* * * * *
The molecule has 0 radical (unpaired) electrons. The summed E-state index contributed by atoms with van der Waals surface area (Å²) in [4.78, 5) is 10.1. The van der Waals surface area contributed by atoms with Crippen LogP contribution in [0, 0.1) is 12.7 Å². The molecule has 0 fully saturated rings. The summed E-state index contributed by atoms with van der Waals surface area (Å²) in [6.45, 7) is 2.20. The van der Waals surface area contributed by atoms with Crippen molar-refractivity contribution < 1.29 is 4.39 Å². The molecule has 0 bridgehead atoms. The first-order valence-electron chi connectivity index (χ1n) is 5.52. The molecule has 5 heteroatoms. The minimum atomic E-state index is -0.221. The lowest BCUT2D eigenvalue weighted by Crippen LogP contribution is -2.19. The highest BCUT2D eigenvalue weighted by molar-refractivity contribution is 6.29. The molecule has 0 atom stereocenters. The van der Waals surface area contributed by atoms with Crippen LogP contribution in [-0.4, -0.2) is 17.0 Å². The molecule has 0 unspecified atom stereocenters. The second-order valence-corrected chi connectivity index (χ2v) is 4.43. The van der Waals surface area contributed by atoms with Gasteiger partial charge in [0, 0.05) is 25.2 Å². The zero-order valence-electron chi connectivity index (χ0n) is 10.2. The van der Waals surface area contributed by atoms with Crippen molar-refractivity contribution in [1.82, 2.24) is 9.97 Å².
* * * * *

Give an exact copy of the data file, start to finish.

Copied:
The molecule has 0 radical (unpaired) electrons. The summed E-state index contributed by atoms with van der Waals surface area (Å²) in [4.78, 5) is 10.1. The van der Waals surface area contributed by atoms with Crippen LogP contribution in [0, 0.1) is 12.7 Å². The molecule has 0 fully saturated rings. The summed E-state index contributed by atoms with van der Waals surface area (Å²) in [6.45, 7) is 2.20. The van der Waals surface area contributed by atoms with Crippen molar-refractivity contribution < 1.29 is 4.39 Å². The molecule has 0 bridgehead atoms. The first-order valence-electron chi connectivity index (χ1n) is 5.52. The molecule has 5 heteroatoms. The minimum atomic E-state index is -0.221. The lowest BCUT2D eigenvalue weighted by Crippen LogP contribution is -2.19. The highest BCUT2D eigenvalue weighted by molar-refractivity contribution is 6.29. The molecule has 0 atom stereocenters. The van der Waals surface area contributed by atoms with Crippen LogP contribution in [-0.4, -0.2) is 17.0 Å². The molecule has 0 unspecified atom stereocenters. The second-order valence-corrected chi connectivity index (χ2v) is 4.43. The van der Waals surface area contributed by atoms with Gasteiger partial charge in [0, 0.05) is 25.2 Å². The zero-order valence-electron chi connectivity index (χ0n) is 10.2. The van der Waals surface area contributed by atoms with Crippen molar-refractivity contribution in [1.82, 2.24) is 9.97 Å².